Mind-mindedness is a term used to measure responsiveness within the parent-child relationship. A parent who is “mind-minded” recognises their baby or child as an individual with thoughts, desires and preferences and not just a creature with needs to be met.
Mind-mindedness is related to several positive outcomes. For example, parents who are more “mind-minded” are more likely to have children who are securely attached, have better emotion regulation and are more socially skilled.
Most parents figure that their children’s behaviour (at least some of the time) is governed by things going on inside their heads: desires, emotions, likes, dislikes, thoughts, beliefs. However, the key difference is how accurate some parents are when they “read their children’s mind”.
For example, if an infant becomes overstimulated during a game – shown by turning away, zoning out or making jerky movements – a “mind-minded” parent accurately interprets these signals and responds appropriately by pausing the game, allowing the child to recover. A less attuned parent, might misread these signals, think the child is getting bored and take the interaction up a notch.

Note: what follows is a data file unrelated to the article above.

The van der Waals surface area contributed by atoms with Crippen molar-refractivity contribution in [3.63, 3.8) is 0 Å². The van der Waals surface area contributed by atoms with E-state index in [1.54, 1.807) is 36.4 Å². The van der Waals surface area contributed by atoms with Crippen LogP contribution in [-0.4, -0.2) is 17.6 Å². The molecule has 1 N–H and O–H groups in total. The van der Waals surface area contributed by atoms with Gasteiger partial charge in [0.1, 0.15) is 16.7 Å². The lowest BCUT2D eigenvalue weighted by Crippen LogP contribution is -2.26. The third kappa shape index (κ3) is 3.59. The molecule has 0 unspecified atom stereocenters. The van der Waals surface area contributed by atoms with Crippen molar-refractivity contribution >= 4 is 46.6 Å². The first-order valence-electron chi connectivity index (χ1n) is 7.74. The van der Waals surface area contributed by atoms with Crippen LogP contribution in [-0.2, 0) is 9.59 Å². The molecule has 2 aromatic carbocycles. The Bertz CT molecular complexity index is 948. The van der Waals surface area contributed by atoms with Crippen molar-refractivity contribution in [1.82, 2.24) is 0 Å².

Knowing what is going on in our kid’s heads is hard work, especially as their still figuring it out themselves a lot of the time! We aren’t going to get it right every time, but the key is to think of our babies and children as people. Complex and fully realised people who are learning to make sense of their world. After all, that’s what we’re doing too, right?
Taking time to really tune-in, learn our children’s cues and be conscious and intentional in our responses… this is what helps our children learn to better recognise and manage their own emotions, as well as the emotions of others.
References: Meins et al. (2002)